Fox stirs up controversy with reality show ‘Anchorwoman’

[28 June 2007]

By Cary Darling

McClatchy Newspapers (MCT)

TYLER, Texas—It’s the third day in the first week of Lauren Jones’ trial by reality-TV fire, but the former Miss New York, “The Price Is Right” “Barker Beauty,” swimsuit model and WWE hostess is keeping her cool.

The late-morning heat—punctuated by the occasional sting of mosquitoes—that’s bearing down on the Lake Tyler Marina & RV Park, a concrete lot and low-slung building on the water’s edge, has some of those around her sweating and swatting like sharecroppers in July. But Jones—being trailed by cameras in her taupe jacket, bedazzled turquoise top, platform stilettos and white pants tight enough to pass for shrink wrap—doesn’t seem to notice.

Just like she doesn’t notice the guys in their F-150 and Ram pickups whose heads swivel like oscillating fans as she walks past.

Instead, the newest news anchor at the local CBS affiliate and star of the upcoming Fox reality series “Anchorwoman”—a show premised on a buxom, big-city fish with no journalism experience being dropped into small-town media waters—is concerned about writing her voice-over for the story she and cameraman Wilton Johnson are putting together on rising lake levels.

Well, she frets over that and where to lay her purse, as she is surrounded by what seems to be the results of someone’s failed effort to curb their pet.

“I don’t want to want to put my purse in poo,” she tells Johnson, scanning the ground for a free space.

“I don’t want to spend too much time out here,” she says a few minutes later. “Look at the doo-doo!”

No doubt, it’s just this type of Fox-worthy footage that “Anchorwoman” producers were itching for when they hatched the idea of taking someone who’s known for looks, not Pulitzers, and parachuting her into a TV newsroom for four weeks. The series, which doesn’t air until Aug. 21, has already caused consternation and hand-wringing from Texas to Tampa Bay.

Some people in the Tyler-Longview area, home to around 300,000 people, worry about being portrayed as bumpkins. Some in the news business argue that the whole concept cheapens the work of real journalists. Some of Jones’ new co-workers haven’t been overly thrilled with her presence—especially when, on her second day, she unintentionally ruined another reporter’s live shot by dancing in the background.

“I got in trouble with a lot of people,” she says, seated in a conference room back at the station, KYTX, “the eye of East Texas.” “No one was happy. ... I learned the hard way. Last night, I cried a lot.”

Producer Brian Gadinsky knows his unscripted TV. Having worked on “American Idol” and other reality shows, he’s always on the lookout for new concepts. Two years ago, while at a TV programming convention in Las Vegas, he struck up a conversation with KYTX president/general manager Phil Hurley. “I said, `Wouldn’t it be funny if you brought in some really beautiful, supermodel type with no experience,’ and we kind of laughed about it and exchanged cards,” Gadinsky recalls.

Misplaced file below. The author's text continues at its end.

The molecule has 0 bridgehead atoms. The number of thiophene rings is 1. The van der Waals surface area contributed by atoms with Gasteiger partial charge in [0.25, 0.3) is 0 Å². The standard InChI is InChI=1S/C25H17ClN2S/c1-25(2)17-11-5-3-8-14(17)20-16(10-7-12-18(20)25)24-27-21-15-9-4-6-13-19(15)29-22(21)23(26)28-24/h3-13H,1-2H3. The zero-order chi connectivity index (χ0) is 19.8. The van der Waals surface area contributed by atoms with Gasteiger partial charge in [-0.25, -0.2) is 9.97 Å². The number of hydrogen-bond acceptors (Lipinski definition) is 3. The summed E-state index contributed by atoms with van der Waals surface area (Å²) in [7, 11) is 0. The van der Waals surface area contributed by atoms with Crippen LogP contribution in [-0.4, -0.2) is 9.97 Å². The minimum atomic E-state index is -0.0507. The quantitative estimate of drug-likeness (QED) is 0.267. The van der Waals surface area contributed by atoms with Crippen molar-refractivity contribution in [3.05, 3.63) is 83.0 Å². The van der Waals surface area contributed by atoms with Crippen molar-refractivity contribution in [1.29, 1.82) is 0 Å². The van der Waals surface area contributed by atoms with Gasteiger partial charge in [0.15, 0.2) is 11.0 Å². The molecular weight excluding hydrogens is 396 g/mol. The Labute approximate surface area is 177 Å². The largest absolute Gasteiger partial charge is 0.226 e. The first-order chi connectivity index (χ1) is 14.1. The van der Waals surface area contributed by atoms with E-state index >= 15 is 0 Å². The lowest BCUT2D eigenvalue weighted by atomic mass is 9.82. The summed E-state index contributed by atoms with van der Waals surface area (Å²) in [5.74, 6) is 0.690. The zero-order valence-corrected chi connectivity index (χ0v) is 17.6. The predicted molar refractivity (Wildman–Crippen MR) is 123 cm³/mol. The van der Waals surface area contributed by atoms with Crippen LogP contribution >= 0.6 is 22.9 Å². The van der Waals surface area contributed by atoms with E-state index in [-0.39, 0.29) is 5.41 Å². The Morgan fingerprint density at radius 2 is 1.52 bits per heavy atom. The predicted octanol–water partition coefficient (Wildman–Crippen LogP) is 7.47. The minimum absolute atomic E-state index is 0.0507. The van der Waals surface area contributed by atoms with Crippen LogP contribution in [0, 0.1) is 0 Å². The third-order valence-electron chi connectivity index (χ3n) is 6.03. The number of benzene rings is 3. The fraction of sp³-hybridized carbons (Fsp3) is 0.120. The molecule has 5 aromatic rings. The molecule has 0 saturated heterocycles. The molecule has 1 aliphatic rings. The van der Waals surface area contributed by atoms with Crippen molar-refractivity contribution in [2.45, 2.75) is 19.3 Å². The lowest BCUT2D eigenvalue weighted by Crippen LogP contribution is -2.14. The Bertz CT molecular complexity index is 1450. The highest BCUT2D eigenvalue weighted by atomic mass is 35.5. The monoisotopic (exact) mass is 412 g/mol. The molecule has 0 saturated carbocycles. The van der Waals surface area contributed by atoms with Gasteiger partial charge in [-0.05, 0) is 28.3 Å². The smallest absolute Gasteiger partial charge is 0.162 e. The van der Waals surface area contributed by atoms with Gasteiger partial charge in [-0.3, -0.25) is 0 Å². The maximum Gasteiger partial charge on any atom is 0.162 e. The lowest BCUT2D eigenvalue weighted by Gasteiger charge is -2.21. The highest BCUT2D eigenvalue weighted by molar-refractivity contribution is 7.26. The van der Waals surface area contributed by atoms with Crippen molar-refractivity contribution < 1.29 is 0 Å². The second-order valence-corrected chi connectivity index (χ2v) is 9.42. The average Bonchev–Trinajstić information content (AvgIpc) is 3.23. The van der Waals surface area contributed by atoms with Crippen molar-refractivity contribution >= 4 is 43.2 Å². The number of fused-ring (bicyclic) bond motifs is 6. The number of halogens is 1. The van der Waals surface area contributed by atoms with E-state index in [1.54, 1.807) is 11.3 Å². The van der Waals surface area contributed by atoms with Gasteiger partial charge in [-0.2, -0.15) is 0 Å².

Hurley, who’d just recently the purchased the Tyler station, was looking for a way to ramp up interest in his programming. “In a market this size, you especially need to do local news, and when you do it, you have to spend a lot of money. It’s a slow ratings build, because you’re changing (viewer) habits,” Hurley explains. “I ran into him, we got to talking and I said I’d be interested, because what it does for me is it creates an interest to sample my product.”

Hurley emphasizes that the intention was to experiment only with the 5 p.m. broadcast, which already had a soft news/features slant. Harder news is reserved for the 6 p.m. and 10 p.m. slots. “Our feeling was that we’d protected our news product, from a hard-news standpoint, and were using the 5 p.m. as a laboratory.”

Gadinsky’s original anchorwoman choice was model Amber Smith, but neither Fox nor Hurley thought she was right. An initial test, or “sizzle reel,” featuring Smith—which ended up on YouTube—almost caused Hurley to pull out of the project. “It looked like hicksville comes to `Simple Life,’” remembers Hurley, referring to the reality series starring Paris Hilton and Nicole Richie as rich airheads dropped into a small-town setting.

After a “traditional Hollywood casting call,” says Gadinsky, they found Jones.

“I always wanted to be an anchor ever since I was a little girl,” says Jones, 24. “My biggest idols were Katie Couric and Connie Chung. I also like Ryan Seacrest. He’s got that comedic thing going on.

“I got a bit sidetracked because, when I was in college, I wasn’t exactly sure what to major in. I was modeling to pay my way through college. ... I kept thinking, `This is great, but I’ve got to turn myself around.’”

The obvious, surface comparison may be to Paris Hilton, but Jones, who has a degree from New York’s Parsons School of Design, isn’t having it. “I went to college. I wasn’t born with a silver spoon,” she insists. “I’ve had to work my way to the goals I’ve achieved.”